From Book to Screen: 4 Great Film Adaptations of 4 Great Novels

by Michael Bedford

Published at 2023-03-21

With another Oscar season over, there are movie recommendations galore. Everything Everywhere All at Once claimed some significant wins at the 2023 Academy Awards, including taking home the coveted award for Best Picture. Perhaps unsurprisingly, given Everything Everywhere All at Once’s absurd and somewhat freewheeling plot and format, this Best Picture winner is not an adaptation of a novel. Not all the nominations were awarded to new works, though. In fact, eight of the films nominated in 2023 were adapted from novels, plays, novellas, and even comic books.

Instead of focusing on these adaptations, as excellent as they may be, I’m instead going to focus on a few standout novels I’ve read that were successfully adapted into well-known films.


The Wizard of Oz

Starring Judy Garland in what may be her most famous role, The Wizard of Oz is likely one of the most famous and successful film adaptations of a novel ever made. The imaginative and disturbing world that L. Frank Baum creates in his novel The Wonderful Wizard of Oz (published in 1900) is represented well in the 1939 film. As with most film adaptations, this early example did a fair bit of cutting out of source material: no mention is made in the film, for instance, of the land of fine china or the cowardly lion’s slaying of a giant spider. But, with the special effects capabilities on offer in 1939, maybe cutting a bit wasn’t such a bad idea.

Much like the film adaptation, this novel is very fun and imaginative. One element that always gives the novel a leg-up in my opinion, though, is that, unlike in the movie where Dorothy has dreamt her experience in Oz, in L. Frank Baum’s novel, Dorothy’s experiences are all real...even her travels in the land of fine china.


One Flew Over the Cuckoo’s Nest

The 1975 film adaptation of Ken Kesey’s 1962 novel One Flew Over the Cuckoo’s Nest presents another relatively faithful adaptation of its source material, although the novel sets Chief Bromden as the narrator of the events that unfold on the psychiatric ward. This change essentially sets Jack Nicholson’s character, Randle Patrick McMurphy, as the protagonist of the film, where the novel’s attention to Chief Bromden and his backstory cast him as a protagonistic participant to McMurphy.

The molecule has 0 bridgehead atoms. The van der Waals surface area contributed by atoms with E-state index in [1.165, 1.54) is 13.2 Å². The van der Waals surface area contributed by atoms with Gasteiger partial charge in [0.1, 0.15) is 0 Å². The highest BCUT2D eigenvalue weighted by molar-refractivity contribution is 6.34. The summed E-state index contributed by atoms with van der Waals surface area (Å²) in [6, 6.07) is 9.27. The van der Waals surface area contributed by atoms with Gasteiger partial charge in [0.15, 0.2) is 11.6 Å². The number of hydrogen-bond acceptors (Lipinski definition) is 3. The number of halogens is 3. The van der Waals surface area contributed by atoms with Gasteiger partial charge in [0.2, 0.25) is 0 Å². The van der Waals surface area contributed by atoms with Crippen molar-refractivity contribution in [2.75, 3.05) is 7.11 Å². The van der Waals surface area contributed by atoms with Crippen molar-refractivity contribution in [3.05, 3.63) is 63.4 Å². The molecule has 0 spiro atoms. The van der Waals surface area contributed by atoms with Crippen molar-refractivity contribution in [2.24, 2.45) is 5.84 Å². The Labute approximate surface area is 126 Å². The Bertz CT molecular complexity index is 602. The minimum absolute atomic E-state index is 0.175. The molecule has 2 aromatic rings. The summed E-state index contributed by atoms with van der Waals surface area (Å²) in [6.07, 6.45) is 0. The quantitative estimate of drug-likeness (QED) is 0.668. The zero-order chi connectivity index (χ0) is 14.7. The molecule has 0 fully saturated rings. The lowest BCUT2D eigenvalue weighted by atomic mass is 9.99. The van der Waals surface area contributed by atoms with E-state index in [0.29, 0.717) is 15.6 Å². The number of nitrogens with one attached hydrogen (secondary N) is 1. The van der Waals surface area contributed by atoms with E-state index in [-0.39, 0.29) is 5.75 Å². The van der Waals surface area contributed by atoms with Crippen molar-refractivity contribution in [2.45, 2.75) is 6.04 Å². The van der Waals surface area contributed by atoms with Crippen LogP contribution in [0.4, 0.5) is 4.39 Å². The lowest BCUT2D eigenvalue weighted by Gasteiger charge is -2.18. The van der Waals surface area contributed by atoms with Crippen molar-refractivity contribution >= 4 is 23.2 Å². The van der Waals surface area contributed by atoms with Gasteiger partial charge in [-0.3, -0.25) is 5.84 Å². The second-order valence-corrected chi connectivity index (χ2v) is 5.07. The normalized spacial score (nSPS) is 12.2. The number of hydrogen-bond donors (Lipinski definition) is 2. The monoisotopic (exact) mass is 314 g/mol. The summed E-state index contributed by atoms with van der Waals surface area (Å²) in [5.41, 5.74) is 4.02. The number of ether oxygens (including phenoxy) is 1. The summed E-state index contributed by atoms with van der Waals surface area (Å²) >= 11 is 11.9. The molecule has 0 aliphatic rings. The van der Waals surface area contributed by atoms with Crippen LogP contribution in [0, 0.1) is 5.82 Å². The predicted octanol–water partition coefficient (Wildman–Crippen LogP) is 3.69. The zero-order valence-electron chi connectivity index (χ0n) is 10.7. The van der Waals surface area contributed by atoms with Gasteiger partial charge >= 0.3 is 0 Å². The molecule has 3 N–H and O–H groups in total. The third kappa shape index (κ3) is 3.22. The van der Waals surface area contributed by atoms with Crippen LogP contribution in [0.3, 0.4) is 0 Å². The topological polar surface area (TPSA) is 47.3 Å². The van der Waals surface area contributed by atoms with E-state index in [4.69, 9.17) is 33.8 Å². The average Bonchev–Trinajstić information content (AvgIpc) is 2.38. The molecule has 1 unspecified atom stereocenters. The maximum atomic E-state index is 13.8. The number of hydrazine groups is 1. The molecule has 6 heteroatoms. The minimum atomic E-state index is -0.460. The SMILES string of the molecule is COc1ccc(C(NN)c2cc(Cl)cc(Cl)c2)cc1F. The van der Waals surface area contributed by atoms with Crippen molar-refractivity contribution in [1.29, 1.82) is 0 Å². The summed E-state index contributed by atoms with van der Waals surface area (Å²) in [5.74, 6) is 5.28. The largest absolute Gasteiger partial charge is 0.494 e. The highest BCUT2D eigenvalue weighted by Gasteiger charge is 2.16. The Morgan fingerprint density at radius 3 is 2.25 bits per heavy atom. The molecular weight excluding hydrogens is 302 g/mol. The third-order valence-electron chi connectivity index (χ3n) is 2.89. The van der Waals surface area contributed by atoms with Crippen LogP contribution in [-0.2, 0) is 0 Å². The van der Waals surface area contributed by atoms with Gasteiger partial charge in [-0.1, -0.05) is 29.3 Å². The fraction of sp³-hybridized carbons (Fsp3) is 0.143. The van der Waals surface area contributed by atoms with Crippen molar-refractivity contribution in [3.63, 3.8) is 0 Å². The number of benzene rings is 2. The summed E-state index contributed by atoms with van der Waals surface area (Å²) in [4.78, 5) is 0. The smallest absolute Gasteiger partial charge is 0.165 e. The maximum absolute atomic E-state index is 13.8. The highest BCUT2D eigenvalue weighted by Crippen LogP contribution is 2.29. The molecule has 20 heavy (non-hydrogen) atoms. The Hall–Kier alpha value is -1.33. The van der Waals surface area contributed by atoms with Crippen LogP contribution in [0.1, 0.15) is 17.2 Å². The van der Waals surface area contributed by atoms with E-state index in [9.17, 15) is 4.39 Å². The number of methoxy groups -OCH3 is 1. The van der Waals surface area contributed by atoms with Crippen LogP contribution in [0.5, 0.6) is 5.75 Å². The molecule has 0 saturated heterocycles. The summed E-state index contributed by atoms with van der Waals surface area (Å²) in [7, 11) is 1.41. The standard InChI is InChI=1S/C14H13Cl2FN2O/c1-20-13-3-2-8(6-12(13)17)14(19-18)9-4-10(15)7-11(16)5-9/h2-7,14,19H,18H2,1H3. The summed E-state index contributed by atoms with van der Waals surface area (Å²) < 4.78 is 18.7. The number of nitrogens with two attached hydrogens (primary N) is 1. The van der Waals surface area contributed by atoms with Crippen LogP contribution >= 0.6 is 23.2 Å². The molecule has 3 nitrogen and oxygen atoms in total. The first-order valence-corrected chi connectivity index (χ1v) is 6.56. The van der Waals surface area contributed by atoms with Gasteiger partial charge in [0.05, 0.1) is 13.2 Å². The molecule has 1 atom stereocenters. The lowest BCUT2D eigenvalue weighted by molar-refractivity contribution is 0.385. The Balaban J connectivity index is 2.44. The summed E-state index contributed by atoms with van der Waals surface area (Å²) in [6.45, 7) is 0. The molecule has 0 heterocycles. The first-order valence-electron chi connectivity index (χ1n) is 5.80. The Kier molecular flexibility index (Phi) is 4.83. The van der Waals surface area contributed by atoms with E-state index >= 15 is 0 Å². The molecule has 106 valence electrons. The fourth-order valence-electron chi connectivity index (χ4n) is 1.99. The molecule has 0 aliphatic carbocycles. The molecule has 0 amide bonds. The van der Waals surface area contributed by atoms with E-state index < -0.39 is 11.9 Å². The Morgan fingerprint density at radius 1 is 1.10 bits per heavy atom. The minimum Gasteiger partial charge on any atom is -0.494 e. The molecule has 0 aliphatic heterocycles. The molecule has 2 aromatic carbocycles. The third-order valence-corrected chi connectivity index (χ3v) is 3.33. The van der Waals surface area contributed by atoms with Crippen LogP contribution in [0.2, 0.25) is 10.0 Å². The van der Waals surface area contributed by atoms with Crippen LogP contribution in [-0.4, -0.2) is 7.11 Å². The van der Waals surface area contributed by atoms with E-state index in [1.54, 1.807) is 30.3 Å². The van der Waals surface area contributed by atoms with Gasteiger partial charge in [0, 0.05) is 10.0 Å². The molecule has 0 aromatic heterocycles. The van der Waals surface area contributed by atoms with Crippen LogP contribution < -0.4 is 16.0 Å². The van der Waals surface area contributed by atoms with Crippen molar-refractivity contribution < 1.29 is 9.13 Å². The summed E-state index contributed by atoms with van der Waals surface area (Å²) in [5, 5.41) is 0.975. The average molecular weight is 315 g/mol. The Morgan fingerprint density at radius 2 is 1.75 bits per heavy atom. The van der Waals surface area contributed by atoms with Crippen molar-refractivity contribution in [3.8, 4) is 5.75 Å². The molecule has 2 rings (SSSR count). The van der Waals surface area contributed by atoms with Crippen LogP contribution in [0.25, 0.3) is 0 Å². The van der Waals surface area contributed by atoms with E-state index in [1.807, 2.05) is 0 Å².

I read One Flew Over the Cuckoo’s Nest years after watching the famous adaptation, and, although I love the film, I came to appreciate the novel’s approach more.


Charlie and the Chocolate Factory

I read Roald Dahl’s Charlie and the Chocolate Factory and saw the 1971 adaptation Willy Wonka and the Chocolate Factory so long ago and have read or watched both so many times that I can’t remember which I enjoyed first or more. I think, though, that Wilder’s quirky performance as Wonka and the imaginative and colourful sets were what drew me in, inevitably causing the all-out Dahl-obsession I developed in childhood.

This entry represents one of the least faithful adaptations on this list but the zany sets and props that director Mel Stuart came up with in place of the original source material worked to create a magical world of “pure imagination,” as Wonka puts it in the movie.

Although Wilder plays Wonka very well, Willy Wonka is described in the novel as an imp, and although Wilder’s Wonka delivers some great quips, he comes off as less of an imp and more of a bully, albeit a very funny one.


The Shining

Although I’ve seen Stanley Kubrick’s 1980 adaptation of Stephen King’s The Shining, I’ve never read the novel. My wife Cait, however, has. Cait originally saw Kubrick’s adaptation when she was a teenager, but finally took the plunge and read the original source material when she was in her early twenties.

Although, Cait assures me, the novel explores its setting more, including a part where Jack explores the town near the Overlook, Cait felt that Kubrick’s adaptation did more with less, and, as such was both scarier and more enjoyable.


Lots of Source Material on Offer

The films and books above are just a few standouts in a long list of great books that have been turned into movies. Two honourable Canadian mentions include Sarah Polley’s Away from Her, adapted from Alice Munro’s The Bear Came Over the Mountain, and Sarah Polley’s Women Talking, adapted from Miriam Toews’s novel of the same name. These adaptations earned Polley a nomination for Best Adapted Screenplay at the 2008 Academy Awards, and a win for Best Adapted Screenplay at the 2023 Academy Awards, respectively.

I’ve seen both movies but can’t comment on their source material. However, unlike her previous pick, Cait prefers Munro’s The Bear Came Over the Mountain to Polley’s Away from Her because, in this case, she feels that Munro’s short story leaves more to the imagination than Polley’s film. So, Cait seems to prefer films and stories that leave some work up to the reader or viewer, and I’m inclined to agree. Maybe that’s why I fell asleep while watching Avatar: The Way of Water



Michael Bedford is a freelance editor, copywriter, and performer living in Stoney Creek, Ontario. He can be reached at

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